Facility maintenance workers and engineers can be unknowingly exposed to asbestos from many possible areas and sources. Engineers can be exposed while working in furnace rooms where boilers are insulated with asbestos, or when making repairs to old piping or doing minor renovations. Significant asbestos exposures can occur when insulation in buildings is removed during renovations. Asbestos is used in making building materials because high tensile strength, flexibility (woven), resistance to chemical and thermal degradation, and high electrical resistance. of its high tensile strength, flexibility (woven), resistance to chemical and thermal degradation, and high electrical resistance. The most common sources of asbestos in transportation facilities include:

  • pipe insulation
  • building materials (siding, wall board or spackling compounds, floor tile, ceiling tile)
  • HVAC duct insulation
  • boiler insulation
  • cooling towers, and
  • electrical wiring insulation

Pipe insulation (i.e., pipe wrap) is a very common building material found insulating boilers and pipes in most commercial and industrial buildings as well as many residential structures. It is highly friable (can be reduced to powder by hand pressure), indicating that asbestos fibers are readily dispersed from the material when it is disturbed. There are many other building materials containing asbestos, and which may release asbestos if disturbed or if impacted by renovations. These include transite siding, asbestos cement, vinyl asbestos floor tile, paints and coatings, roofing materials, vermiculite insulation, carpet mastics and glues, "popcorn" ceiling textural coatings, and others.

Workers may intentionally expose and disturb building materials while unaware that these materials contain asbestos. In such cases, personal protective equipment that is effective against worker asbestos exposure is rarely in place for the workers, much less for other building occupants (who may be unknowingly exposed to asbestos fibers through the central air handling and ductwork system.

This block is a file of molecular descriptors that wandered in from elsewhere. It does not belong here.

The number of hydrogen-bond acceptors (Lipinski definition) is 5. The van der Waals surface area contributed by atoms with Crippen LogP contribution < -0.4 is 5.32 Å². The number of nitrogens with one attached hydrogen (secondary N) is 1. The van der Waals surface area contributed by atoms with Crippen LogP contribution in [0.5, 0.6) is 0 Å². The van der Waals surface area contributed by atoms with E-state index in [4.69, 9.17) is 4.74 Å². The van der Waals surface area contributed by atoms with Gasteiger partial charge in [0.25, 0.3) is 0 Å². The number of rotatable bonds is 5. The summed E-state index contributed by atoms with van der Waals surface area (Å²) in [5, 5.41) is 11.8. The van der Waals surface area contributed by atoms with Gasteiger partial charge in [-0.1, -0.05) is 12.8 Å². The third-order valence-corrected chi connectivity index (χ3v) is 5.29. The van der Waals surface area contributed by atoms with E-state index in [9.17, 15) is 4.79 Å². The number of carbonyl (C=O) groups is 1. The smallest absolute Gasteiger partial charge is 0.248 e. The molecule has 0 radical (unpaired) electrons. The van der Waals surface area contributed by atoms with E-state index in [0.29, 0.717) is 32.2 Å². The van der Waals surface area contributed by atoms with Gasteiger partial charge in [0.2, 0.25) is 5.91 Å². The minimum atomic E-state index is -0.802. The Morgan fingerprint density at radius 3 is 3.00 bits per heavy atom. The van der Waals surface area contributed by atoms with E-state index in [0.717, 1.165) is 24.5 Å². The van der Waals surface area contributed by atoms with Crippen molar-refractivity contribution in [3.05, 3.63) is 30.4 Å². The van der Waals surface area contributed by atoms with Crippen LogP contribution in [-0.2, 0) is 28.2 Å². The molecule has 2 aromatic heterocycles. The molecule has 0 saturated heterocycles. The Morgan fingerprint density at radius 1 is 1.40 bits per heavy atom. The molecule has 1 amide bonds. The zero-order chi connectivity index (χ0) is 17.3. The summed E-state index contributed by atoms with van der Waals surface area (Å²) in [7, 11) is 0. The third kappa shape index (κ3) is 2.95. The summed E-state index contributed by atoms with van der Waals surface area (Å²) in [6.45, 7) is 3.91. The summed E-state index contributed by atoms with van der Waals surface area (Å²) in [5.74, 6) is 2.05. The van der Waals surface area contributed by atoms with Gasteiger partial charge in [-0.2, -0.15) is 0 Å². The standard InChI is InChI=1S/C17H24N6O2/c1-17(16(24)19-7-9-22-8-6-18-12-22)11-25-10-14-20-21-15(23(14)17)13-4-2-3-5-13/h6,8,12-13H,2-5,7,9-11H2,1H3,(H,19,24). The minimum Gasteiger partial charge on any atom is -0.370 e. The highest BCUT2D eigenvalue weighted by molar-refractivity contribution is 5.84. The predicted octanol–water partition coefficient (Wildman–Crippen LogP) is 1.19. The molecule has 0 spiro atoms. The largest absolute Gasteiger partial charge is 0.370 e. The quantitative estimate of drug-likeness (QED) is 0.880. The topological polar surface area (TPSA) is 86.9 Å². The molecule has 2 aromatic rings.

More Resources

EPA and OSHA asbestos regulations have been in place for some time, and a lot of useful compliance assistance resources have been developed. In order to help you find those items which are likely to be most useful to you, this section presents a selection of the resources that TERC considers the best and most relevant to the transportation industry.

Please note that the information presented below applies only to federal regulations. State (and sometimes local) asbestos regulations are often more stringent and far reaching than the federal regulations. Therefore, you should also use the Asbestos State Resource Locator to learn about the rules in your state.

Asbestos NESHAP

  • Demolition Practices Under the Asbestos NESHAP. A plain language summary of the Asbestos NESHAP covering pre-demolition activities, demolition practices by type of ACM and by method, waste handling, and disposal practices.
  • Common Questions on the Asbestos NESHAP. A web page that covers questions raised in recent years by demolition and renovation contractors . Most relate to how a demolition or renovation contractor or building owner can best comply with the regulation. The responses assume that the questioner has a basic understanding of the Asbestos NESHAP and demolition and renovation practices. A brief glossary of terms is also included at the bottom of the web page.
  • Asbestos/NESHAP Regulated Asbestos Containing Materials Guidance. The purpose of this web page is to assist asbestos inspectors and the regulated community in determining whether or not a material should be classified as a regulated asbestos containing material (RACM) and is thus subject to the Asbestos NESHAP.

Asbestos Worker Protection Resources

  • OSHA Asbestos Information. An overview of asbestos issues with links to compliance assistance information.
  • Asbestos Worker Protection; EPA's Final Rule, 40 CFR Part 763. In this Final Rule, EPA amends both the Asbestos Worker Protection Rule (WPR) and the Asbestos-in-Schools Rule. The WPR amendment protects State and local government employees (construction work, custodial work, and automotive brake and clutch repair work) from the health risks of exposure to asbestos to the same extent as private sector workers by adopting for these employees the Asbestos Standards of the Occupational Safety and Health Administration (OSHA).

Other Useful Resources